Sun Showcases Open Source Technologies
- By Dian Schaffhauser
Two universities--one in New York City and the other in Switzerland--are adopting Sun Microsystems technologies. Columbia University will use an open source Sun solution to manage storage of assets in its digital preservation project, and the University of Zurich is deploying Project Wonderland projects as part of a global e-learning initiative.
Columbia University Libraries has selected Sun's Storage Archive Manager (SAM) software to expand its digital library. The software handles data classification, centralized meta-data management, policy-based data placement, protection, migration, long-term retention, and recovery. The implementation will be used in an environment consisting of Sun StorEdge 6140, 4500, and L500 tape storage media technologies, and Fedora Commons Repository Software from DuraSpace, an open source project for digital content. SAM will enable the Libraries to remotely locate and manage digital artifacts on three tiers of storage in geographically disparate locations for long-term content preservation. The system was designed with the ability to grow to half a petabyte of data. Initially, the university will use the system to support its institutional repository and preservation of digital files from existing and upcoming digital library projects.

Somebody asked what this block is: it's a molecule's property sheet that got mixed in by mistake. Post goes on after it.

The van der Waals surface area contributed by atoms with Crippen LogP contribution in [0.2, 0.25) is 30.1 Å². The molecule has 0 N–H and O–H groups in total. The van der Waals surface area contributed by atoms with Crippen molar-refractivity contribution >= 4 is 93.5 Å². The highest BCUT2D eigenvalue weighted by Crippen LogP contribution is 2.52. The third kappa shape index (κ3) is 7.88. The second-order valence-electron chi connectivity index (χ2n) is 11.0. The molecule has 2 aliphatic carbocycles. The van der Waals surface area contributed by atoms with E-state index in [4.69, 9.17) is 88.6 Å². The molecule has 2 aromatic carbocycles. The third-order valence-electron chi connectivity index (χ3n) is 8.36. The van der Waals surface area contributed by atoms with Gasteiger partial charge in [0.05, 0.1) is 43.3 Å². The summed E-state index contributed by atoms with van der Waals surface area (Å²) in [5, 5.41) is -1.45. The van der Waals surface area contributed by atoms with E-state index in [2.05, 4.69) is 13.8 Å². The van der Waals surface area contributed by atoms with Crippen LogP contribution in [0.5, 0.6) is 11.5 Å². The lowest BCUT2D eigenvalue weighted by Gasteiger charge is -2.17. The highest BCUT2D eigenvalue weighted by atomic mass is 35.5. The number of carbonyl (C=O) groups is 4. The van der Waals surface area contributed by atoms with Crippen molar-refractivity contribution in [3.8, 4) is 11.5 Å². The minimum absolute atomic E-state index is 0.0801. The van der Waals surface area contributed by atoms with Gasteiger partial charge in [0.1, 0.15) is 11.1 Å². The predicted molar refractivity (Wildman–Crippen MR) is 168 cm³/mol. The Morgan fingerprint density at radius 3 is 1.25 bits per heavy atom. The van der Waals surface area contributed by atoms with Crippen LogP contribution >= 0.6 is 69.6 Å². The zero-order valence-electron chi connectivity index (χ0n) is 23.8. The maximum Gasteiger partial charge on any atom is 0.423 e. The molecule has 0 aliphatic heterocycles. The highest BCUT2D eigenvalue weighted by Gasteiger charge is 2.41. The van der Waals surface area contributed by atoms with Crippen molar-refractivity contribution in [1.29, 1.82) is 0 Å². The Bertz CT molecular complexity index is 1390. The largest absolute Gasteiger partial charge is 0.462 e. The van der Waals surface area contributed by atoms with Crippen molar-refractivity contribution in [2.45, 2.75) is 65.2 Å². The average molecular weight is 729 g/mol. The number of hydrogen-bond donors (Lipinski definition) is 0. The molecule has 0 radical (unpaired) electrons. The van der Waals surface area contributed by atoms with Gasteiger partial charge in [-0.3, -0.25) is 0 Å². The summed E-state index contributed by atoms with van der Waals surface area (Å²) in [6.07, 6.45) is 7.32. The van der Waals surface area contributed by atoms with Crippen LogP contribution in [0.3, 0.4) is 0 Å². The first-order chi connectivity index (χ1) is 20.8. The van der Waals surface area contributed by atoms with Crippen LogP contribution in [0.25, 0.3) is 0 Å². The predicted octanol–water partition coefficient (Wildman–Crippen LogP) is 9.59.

"We are at a time of extraordinary technological and social change, which we need to implement systems and services capable of supporting 21st century teaching, learning, research, and scholarship. Our goal was to find the right technology vendor to help us build a cost-effective and expandable system to support Columbia's growing digital collections," said Robert Cartolano, director of the Library Info Tech Office. "Sun Microsystems provided everything we needed in one place. We were very impressed with their technology model, their commitment to open source and open systems, and their extensive experience in large-scale storage."
At the University of Zurich Sun and Virtual Learning Labs have built a 3D virtual learning world based on the Project Wonderland open source toolkit. The lectures, titled the ShanghAI Lectures and being broadcast by videoconference from Jiao Tong University in Shanghai to other universities, take place in a mixed reality setting, combining video streaming and virtual worlds, to allow students worldwide to participate in presentations and lectures on embodied intelligence and biologically inspired robotics.
"We used the open source Project Wonderland toolkit to develop a virtual 3D environment, and it has proven to be ideal for our purposes," said Rolf Pfeifer, director of the Artificial Intelligence Laboratory at the university. "Students and faculty from almost 40 universities worldwide are now able to meet and mingle in our virtual classroom and share cutting-edge research on natural and artificial intelligence through our virtual classroom."
Dian Schaffhauser is a senior contributing editor for 1105 Media's education publications THE Journal and Campus Technology. She can be reached at firstname.lastname@example.org or on Twitter @schaffhauser.